February 18, 2014
“Fly In Fly Out” and “Drive In Drive Out” has become a popular way of working in Australia, particularly in the mining industry.
With a high income and financial freedom being the biggest advantage of these jobs, there are also challenges on the personal and the relationship front to such a lifestyle.
Let’s face it, with long periods away from your spouse and children, FIFO and DIDO can be difficult on your relationships.
While many say there are advantages of increased quality time with each other when you are all home together,(and often during the week, so you can avoid the crowds at the weekend), often other problems can be great, and do require an extra commitment to your relationship and your communication.
Common problems of FIFO and DIDO lifestyle:
For both of you and your relationship:
- Keeping the connection going between you both, despite very little communication while on the job
- Adjusting to being together again, after having such a different lifestyle while apart
- Managing your time when you are home together, and trying to “make up for” and squeeze so many things in
- Resisting urges to connect to other members of the opposite sex for companionship that can lead to more over time
For the FIFO/DIDO worker:
- Missing your family and also important family events while at work
- Managing your loneliness and depression while in the job
- Managing the common “black day” just as you leave to return to work
- Managing the pressure you may feel from family members to be there and interact when you come home tired
- Re-establishing your role and place at home when you are only there periodically
- Having to face “the list” of jobs to do when you arrive back home.
For the spouse:
- Having to function as a solo parent for long periods without help, and the exhaustion that comes with that
- Having to adapt to complete changes of routines, and sharing the power when your partner is home
- Managing anxiety and jealousy while your partner is away for long periods
For the children:
- Having to cope without seeing Dad for long periods
In particular, the first few months of a FIFO/DIDO lifestyle can be particularly difficult, as you both adjust to the new radically different arrangement.
How much communication is possible between you by phone and email does make a large difference.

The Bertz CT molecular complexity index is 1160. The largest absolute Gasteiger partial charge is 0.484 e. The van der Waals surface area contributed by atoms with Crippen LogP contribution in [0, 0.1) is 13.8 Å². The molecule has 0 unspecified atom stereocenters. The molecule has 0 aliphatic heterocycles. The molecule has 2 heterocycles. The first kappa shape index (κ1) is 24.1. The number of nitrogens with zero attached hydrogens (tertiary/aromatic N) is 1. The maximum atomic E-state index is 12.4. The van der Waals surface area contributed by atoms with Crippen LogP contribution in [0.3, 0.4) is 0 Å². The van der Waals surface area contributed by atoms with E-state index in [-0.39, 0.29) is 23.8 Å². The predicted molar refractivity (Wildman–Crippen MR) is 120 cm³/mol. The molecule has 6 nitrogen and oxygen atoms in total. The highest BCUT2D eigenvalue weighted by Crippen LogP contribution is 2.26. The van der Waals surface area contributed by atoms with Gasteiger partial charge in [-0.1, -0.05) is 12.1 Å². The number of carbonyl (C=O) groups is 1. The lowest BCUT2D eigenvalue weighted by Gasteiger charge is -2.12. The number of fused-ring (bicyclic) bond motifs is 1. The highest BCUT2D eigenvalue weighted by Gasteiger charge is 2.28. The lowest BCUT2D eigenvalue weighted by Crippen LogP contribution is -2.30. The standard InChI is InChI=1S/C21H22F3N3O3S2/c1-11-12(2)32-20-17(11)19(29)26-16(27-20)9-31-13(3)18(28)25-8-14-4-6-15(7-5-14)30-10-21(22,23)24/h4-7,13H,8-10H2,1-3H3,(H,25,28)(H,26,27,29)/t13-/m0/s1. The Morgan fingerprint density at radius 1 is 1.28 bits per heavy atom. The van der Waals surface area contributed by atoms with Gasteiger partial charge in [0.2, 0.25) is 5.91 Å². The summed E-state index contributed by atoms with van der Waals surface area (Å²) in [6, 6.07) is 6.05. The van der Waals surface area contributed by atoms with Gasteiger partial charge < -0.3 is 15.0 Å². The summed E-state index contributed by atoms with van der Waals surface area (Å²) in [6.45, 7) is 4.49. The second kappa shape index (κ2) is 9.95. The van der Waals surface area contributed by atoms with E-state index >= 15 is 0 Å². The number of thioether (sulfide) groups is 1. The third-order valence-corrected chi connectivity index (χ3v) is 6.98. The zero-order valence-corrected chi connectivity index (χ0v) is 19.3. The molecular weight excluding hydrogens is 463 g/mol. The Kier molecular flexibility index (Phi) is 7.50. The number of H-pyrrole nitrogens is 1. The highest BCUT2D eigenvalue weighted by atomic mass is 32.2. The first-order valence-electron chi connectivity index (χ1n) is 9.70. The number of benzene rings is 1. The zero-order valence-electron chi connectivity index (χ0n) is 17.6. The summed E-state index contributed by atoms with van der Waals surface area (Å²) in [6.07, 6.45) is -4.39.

Some suggestions to make FIFO and DIDO lifestyle easier
If you have just started a FIFO/DIDO lifestyle, I suggest that you do the following:
1. Discuss your commitment to the FIFO/DIDO decision and state and even write down your specific joint goals. Ensure that both of you can see the value in this decision and you both agree on the benefits and goals you will be gaining.
Consider whether it might work best for your family to undertake this type of work for a set period of time (eg two years) in order to achieve a specific financial goal ie deposit for a house, pay out the mortgage. It doesn’t suit everyone to continue this type of arrangement indefinitely
2. Discuss how you will keep the connection and communication going between you. This can be by phone, email, sending photos, agreeing to watch the same videos, or read the same books, writing notes and leaving them for each other.
Acknowledge the difficulties it presents for both. The at-home person may have to cope alone but the away person may be feeling distressed by their inability to comfort and support in times of crisis.
3. Each time you are together, talk about what is working and what is not working for each of you, so that you can resolve any problems early, and they don’t build over time.
FIFO and DIDO lifestyle - Let us Help you
Continue to evaluate whether this is still the best arrangement for the two of you and your kids if you have them. A lot will depend on the length of the swing.
Most importantly.....don’t get seduced by the money. Yes, it is a financially rewarding lifestyle but is it one that really suits you? Don’t be afraid to say no if you feel you, your kids or your relationship is going to suffer, as no amount of money is worth being unhappy.
For more specific help in resolving any problems you might have with adjusting to a FIFO or DIDO lifestyle, our Relationship Psychologists Australia wide can help with In-person or phone or Skype sessions.
We find Skype sessions are particularly popular with FIFO workers and their spouses, as you can access them from anywhere in Australia.
Julie Hart and Maryann Wallace